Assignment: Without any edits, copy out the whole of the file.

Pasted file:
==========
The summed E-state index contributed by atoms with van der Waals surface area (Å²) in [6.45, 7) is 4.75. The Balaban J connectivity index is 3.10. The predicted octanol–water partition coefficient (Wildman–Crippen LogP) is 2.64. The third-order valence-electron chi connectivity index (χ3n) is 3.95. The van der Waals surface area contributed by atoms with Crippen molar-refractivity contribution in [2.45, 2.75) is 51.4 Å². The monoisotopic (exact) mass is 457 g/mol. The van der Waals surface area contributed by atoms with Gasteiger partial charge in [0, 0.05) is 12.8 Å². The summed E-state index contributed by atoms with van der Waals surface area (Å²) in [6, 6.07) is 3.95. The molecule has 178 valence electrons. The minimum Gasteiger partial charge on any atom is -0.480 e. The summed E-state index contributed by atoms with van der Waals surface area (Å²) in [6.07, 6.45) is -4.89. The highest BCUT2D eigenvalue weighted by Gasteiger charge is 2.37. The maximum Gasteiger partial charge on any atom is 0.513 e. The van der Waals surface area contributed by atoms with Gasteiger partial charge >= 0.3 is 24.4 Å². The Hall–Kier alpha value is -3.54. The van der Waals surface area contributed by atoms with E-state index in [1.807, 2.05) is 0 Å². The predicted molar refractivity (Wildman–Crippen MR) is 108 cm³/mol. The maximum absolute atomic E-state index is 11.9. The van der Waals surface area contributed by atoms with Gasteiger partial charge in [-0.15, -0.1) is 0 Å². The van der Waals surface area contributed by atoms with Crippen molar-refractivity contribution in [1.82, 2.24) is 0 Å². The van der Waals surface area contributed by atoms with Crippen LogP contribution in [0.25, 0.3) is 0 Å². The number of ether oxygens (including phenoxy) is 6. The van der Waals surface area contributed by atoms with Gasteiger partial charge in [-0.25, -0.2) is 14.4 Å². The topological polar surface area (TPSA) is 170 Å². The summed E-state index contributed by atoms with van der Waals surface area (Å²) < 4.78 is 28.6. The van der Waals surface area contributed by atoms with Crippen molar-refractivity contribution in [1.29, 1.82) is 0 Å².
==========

The summed E-state index contributed by atoms with van der Waals surface area (Å²) in [6.45, 7) is 4.75. The Balaban J connectivity index is 3.10. The predicted octanol–water partition coefficient (Wildman–Crippen LogP) is 2.64. The third-order valence-electron chi connectivity index (χ3n) is 3.95. The van der Waals surface area contributed by atoms with Crippen molar-refractivity contribution in [2.45, 2.75) is 51.4 Å². The monoisotopic (exact) mass is 457 g/mol. The van der Waals surface area contributed by atoms with Gasteiger partial charge in [0, 0.05) is 12.8 Å². The summed E-state index contributed by atoms with van der Waals surface area (Å²) in [6, 6.07) is 3.95. The molecule has 178 valence electrons. The minimum Gasteiger partial charge on any atom is -0.480 e. The summed E-state index contributed by atoms with van der Waals surface area (Å²) in [6.07, 6.45) is -4.89. The highest BCUT2D eigenvalue weighted by Gasteiger charge is 2.37. The maximum Gasteiger partial charge on any atom is 0.513 e. The van der Waals surface area contributed by atoms with Gasteiger partial charge >= 0.3 is 24.4 Å². The Hall–Kier alpha value is -3.54. The van der Waals surface area contributed by atoms with E-state index in [1.807, 2.05) is 0 Å². The predicted molar refractivity (Wildman–Crippen MR) is 108 cm³/mol. The maximum absolute atomic E-state index is 11.9. The van der Waals surface area contributed by atoms with Gasteiger partial charge in [-0.15, -0.1) is 0 Å². The van der Waals surface area contributed by atoms with Crippen molar-refractivity contribution in [1.82, 2.24) is 0 Å². The van der Waals surface area contributed by atoms with Crippen LogP contribution in [0.25, 0.3) is 0 Å². The number of ether oxygens (including phenoxy) is 6. The van der Waals surface area contributed by atoms with Gasteiger partial charge in [-0.25, -0.2) is 14.4 Å². The topological polar surface area (TPSA) is 170 Å². The summed E-state index contributed by atoms with van der Waals surface area (Å²) < 4.78 is 28.6. The van der Waals surface area contributed by atoms with Crippen molar-refractivity contribution in [1.29, 1.82) is 0 Å².